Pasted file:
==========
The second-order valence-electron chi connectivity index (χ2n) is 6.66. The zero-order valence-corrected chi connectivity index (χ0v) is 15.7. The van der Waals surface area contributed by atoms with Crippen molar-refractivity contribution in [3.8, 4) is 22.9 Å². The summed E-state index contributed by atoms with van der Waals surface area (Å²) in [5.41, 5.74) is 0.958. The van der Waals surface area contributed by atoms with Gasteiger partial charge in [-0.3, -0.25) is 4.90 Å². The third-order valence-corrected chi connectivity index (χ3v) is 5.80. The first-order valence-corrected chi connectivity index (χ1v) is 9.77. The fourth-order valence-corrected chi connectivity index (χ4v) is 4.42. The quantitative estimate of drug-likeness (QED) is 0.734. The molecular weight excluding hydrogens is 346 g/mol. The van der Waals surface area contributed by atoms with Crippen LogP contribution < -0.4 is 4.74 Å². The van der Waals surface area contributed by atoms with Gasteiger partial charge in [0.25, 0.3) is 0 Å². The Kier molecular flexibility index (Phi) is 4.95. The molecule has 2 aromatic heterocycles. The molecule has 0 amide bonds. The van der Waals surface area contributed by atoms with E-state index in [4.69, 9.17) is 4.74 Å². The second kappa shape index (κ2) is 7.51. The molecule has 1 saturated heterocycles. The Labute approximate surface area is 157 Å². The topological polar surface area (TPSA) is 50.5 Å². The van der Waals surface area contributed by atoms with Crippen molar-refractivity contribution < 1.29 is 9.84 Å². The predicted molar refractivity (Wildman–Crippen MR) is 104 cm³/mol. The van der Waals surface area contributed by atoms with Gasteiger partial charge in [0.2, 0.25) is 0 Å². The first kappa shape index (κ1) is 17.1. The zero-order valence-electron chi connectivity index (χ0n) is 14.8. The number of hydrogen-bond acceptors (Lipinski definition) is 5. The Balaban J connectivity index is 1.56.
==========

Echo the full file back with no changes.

The second-order valence-electron chi connectivity index (χ2n) is 6.66. The zero-order valence-corrected chi connectivity index (χ0v) is 15.7. The van der Waals surface area contributed by atoms with Crippen molar-refractivity contribution in [3.8, 4) is 22.9 Å². The summed E-state index contributed by atoms with van der Waals surface area (Å²) in [5.41, 5.74) is 0.958. The van der Waals surface area contributed by atoms with Gasteiger partial charge in [-0.3, -0.25) is 4.90 Å². The third-order valence-corrected chi connectivity index (χ3v) is 5.80. The first-order valence-corrected chi connectivity index (χ1v) is 9.77. The fourth-order valence-corrected chi connectivity index (χ4v) is 4.42. The quantitative estimate of drug-likeness (QED) is 0.734. The molecular weight excluding hydrogens is 346 g/mol. The van der Waals surface area contributed by atoms with Crippen LogP contribution < -0.4 is 4.74 Å². The van der Waals surface area contributed by atoms with Gasteiger partial charge in [0.25, 0.3) is 0 Å². The Kier molecular flexibility index (Phi) is 4.95. The molecule has 2 aromatic heterocycles. The molecule has 0 amide bonds. The van der Waals surface area contributed by atoms with E-state index in [4.69, 9.17) is 4.74 Å². The second kappa shape index (κ2) is 7.51. The molecule has 1 saturated heterocycles. The Labute approximate surface area is 157 Å². The topological polar surface area (TPSA) is 50.5 Å². The van der Waals surface area contributed by atoms with Crippen molar-refractivity contribution < 1.29 is 9.84 Å². The predicted molar refractivity (Wildman–Crippen MR) is 104 cm³/mol. The van der Waals surface area contributed by atoms with Gasteiger partial charge in [0.2, 0.25) is 0 Å². The first kappa shape index (κ1) is 17.1. The zero-order valence-electron chi connectivity index (χ0n) is 14.8. The number of hydrogen-bond acceptors (Lipinski definition) is 5. The Balaban J connectivity index is 1.56.